With Spring Training well underway in Fort Myers, we are officially into baseball overreaction season. Now, it would be easy to choose Bobby Dalbec right now. After all, Throbby is projecting to have 93 HR and 208 SO with his Spring Training numbers. I would like like to bring up the performance of Garrett Richards.
Richards was the most expensive of Chaim Bloom’s fancy analytics pawns signed this winter, and so far, he has not fit the bill. If Richards does not become a part of the solution, then Bloom will find himself on the hot seat quicker than you can say, “Cuomo must resign.” Garrett Richards must step up for Bloom’s legacy.
What’s Going On?
In late January, the Red Sox signed Garrett Richards to a 2-year deal. The contract will pay the 32-year-old $8.5 million. Richards’ second year has a team option attached and a $1.5 million buyout.
Richards has spent his career on west coast teams. With the Angels and the Padres, Richards posted a 106 ERA+. Despite encouraging numbers, Richards’ kryptonite has been his health. It has been six years since he has thrown 100 innings. Last year was his best season since 2014. The secret to this success was, in part, his use of his fastball and curveball. Richards threw a hot fastball all year and combined it with a spin rate of 2626 RPMs. He primarily threw this fastball and a slider with 2893 RPMs, the 100th percentile in the league.
Since joining the Red Sox, his spring training performances have been nothing short of pathetic. Richards allowed six hits, six walks, and six earned runs over four innings in his two outings. That’s unideal for one of your big additions. Frankly, a Roomba sucks less than this guy.
This Will Matter
That gaiter is about as useful as his “sneaky” free agent moves.
If trading Mookie Betts during your first months on the job didn’t piss off the fan base, then the 24-36 record certainly did. The consensus opinion after this offseason, which saw the Red Sox only hit on the least flashy free agents, was displeasure with this “Tampa North.” I wouldn’t say Bloom is on the hot seat, but this free-agent class needs to prove some people wrong.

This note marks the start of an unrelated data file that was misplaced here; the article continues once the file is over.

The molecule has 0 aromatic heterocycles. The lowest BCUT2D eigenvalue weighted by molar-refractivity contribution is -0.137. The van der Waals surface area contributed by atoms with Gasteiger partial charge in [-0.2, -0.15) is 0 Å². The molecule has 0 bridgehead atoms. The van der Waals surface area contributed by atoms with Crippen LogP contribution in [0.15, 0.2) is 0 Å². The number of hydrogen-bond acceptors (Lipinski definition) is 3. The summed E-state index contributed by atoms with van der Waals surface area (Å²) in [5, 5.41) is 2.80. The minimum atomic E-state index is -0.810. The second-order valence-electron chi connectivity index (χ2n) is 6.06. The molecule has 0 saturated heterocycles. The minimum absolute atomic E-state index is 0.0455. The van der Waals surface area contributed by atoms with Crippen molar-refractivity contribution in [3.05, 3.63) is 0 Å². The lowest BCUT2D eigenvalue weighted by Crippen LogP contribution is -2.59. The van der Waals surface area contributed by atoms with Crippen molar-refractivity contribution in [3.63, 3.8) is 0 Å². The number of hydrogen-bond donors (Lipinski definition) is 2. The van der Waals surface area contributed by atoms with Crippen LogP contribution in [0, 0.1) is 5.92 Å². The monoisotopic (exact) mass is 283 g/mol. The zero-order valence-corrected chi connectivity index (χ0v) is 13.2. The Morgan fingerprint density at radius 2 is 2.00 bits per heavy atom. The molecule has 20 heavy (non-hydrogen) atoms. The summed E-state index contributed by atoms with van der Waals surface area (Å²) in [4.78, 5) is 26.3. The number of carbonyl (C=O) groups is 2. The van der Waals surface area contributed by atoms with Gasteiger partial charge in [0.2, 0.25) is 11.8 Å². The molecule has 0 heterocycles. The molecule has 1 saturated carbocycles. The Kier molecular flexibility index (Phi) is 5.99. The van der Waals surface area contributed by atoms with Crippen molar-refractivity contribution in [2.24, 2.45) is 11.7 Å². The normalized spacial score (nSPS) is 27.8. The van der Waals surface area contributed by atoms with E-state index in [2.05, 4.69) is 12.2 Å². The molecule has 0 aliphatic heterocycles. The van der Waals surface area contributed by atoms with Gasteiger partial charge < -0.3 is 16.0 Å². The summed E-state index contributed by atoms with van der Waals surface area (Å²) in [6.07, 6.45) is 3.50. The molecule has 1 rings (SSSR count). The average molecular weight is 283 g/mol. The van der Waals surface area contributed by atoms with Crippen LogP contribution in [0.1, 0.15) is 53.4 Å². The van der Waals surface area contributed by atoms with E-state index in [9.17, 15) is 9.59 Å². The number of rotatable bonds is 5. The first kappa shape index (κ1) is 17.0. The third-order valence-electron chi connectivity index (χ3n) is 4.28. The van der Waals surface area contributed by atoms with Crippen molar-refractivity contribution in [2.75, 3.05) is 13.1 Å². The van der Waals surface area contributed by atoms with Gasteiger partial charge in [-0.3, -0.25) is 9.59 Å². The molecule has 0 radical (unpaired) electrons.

That’s why Garrett Richards must step up. This is one of the biggest names Bloom opted to bring in during his first offseason of spending. If Richards continues to struggle early into his tenure with Boston, it will reflect horribly on the reign of Bloom. He will need more than one bad pitcher to have him out of a job, but this one will go a longer way than most.
So far, Garrett Richards has pitched worse than anytime Leah Remini has been asked to act. The message is simple, Richards must step up. If a start like this is already making us question his contract, then that is not a good sign for Chaim Bloom in Boston. But that’s the beauty of being in charge of the Boston. If your first classes are successful, then you’ve done what’s expected; now win a ring. If you fail, then you better watch out on the ides of March. The only difference between Caesar and a Red Sox Chief Baseball Officer is that there are 25 players on the roster. A far more realistic scenario if Richards and this free-agent class fail is pitchforks and torches down Yawkey Way. Boston doesn’t mess around.
But then again, this is overreaction season.
ERA+: An adjusted version of the Earned Run Average stat that allows you to compare players from different eras and ballparks. 100 is always the league average for that season.